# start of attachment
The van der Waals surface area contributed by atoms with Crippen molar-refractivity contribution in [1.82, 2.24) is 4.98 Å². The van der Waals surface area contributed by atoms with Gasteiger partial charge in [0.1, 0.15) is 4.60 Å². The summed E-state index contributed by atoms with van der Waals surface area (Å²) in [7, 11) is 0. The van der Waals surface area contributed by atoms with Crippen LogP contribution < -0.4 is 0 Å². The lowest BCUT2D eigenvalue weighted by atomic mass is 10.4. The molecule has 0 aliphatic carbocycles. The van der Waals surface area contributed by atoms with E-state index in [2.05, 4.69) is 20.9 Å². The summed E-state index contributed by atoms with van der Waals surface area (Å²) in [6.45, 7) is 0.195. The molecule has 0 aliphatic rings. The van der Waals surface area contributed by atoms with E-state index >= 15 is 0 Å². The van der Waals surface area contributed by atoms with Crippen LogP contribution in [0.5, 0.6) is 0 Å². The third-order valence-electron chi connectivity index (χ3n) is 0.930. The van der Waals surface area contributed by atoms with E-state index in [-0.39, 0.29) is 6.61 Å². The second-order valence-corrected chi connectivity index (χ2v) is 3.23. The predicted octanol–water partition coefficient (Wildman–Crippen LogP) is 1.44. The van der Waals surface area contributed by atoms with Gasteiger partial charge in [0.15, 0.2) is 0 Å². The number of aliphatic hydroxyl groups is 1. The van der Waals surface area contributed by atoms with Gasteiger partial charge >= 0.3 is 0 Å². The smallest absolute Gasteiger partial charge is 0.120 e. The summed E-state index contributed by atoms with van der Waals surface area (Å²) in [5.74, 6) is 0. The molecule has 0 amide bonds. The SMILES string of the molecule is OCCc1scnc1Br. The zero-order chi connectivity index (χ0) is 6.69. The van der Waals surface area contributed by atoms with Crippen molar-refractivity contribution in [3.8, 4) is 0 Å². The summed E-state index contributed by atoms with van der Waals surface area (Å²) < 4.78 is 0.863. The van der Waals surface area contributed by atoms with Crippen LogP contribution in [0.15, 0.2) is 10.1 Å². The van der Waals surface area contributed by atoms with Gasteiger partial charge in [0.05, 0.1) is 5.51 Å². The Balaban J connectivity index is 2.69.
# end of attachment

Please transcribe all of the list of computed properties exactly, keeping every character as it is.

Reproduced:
The van der Waals surface area contributed by atoms with Crippen molar-refractivity contribution in [1.82, 2.24) is 4.98 Å². The van der Waals surface area contributed by atoms with Gasteiger partial charge in [0.1, 0.15) is 4.60 Å². The summed E-state index contributed by atoms with van der Waals surface area (Å²) in [7, 11) is 0. The van der Waals surface area contributed by atoms with Crippen LogP contribution < -0.4 is 0 Å². The lowest BCUT2D eigenvalue weighted by atomic mass is 10.4. The molecule has 0 aliphatic carbocycles. The van der Waals surface area contributed by atoms with E-state index in [2.05, 4.69) is 20.9 Å². The summed E-state index contributed by atoms with van der Waals surface area (Å²) in [6.45, 7) is 0.195. The molecule has 0 aliphatic rings. The van der Waals surface area contributed by atoms with E-state index >= 15 is 0 Å². The van der Waals surface area contributed by atoms with Crippen LogP contribution in [0.5, 0.6) is 0 Å². The third-order valence-electron chi connectivity index (χ3n) is 0.930. The van der Waals surface area contributed by atoms with E-state index in [-0.39, 0.29) is 6.61 Å². The second-order valence-corrected chi connectivity index (χ2v) is 3.23. The predicted octanol–water partition coefficient (Wildman–Crippen LogP) is 1.44. The van der Waals surface area contributed by atoms with Gasteiger partial charge in [0.15, 0.2) is 0 Å². The number of aliphatic hydroxyl groups is 1. The van der Waals surface area contributed by atoms with Gasteiger partial charge >= 0.3 is 0 Å². The smallest absolute Gasteiger partial charge is 0.120 e. The summed E-state index contributed by atoms with van der Waals surface area (Å²) in [5.74, 6) is 0. The molecule has 0 amide bonds. The SMILES string of the molecule is OCCc1scnc1Br. The zero-order chi connectivity index (χ0) is 6.69. The van der Waals surface area contributed by atoms with Crippen molar-refractivity contribution in [3.8, 4) is 0 Å². The summed E-state index contributed by atoms with van der Waals surface area (Å²) < 4.78 is 0.863. The van der Waals surface area contributed by atoms with Crippen LogP contribution in [0.15, 0.2) is 10.1 Å². The van der Waals surface area contributed by atoms with Gasteiger partial charge in [0.05, 0.1) is 5.51 Å². The Balaban J connectivity index is 2.69.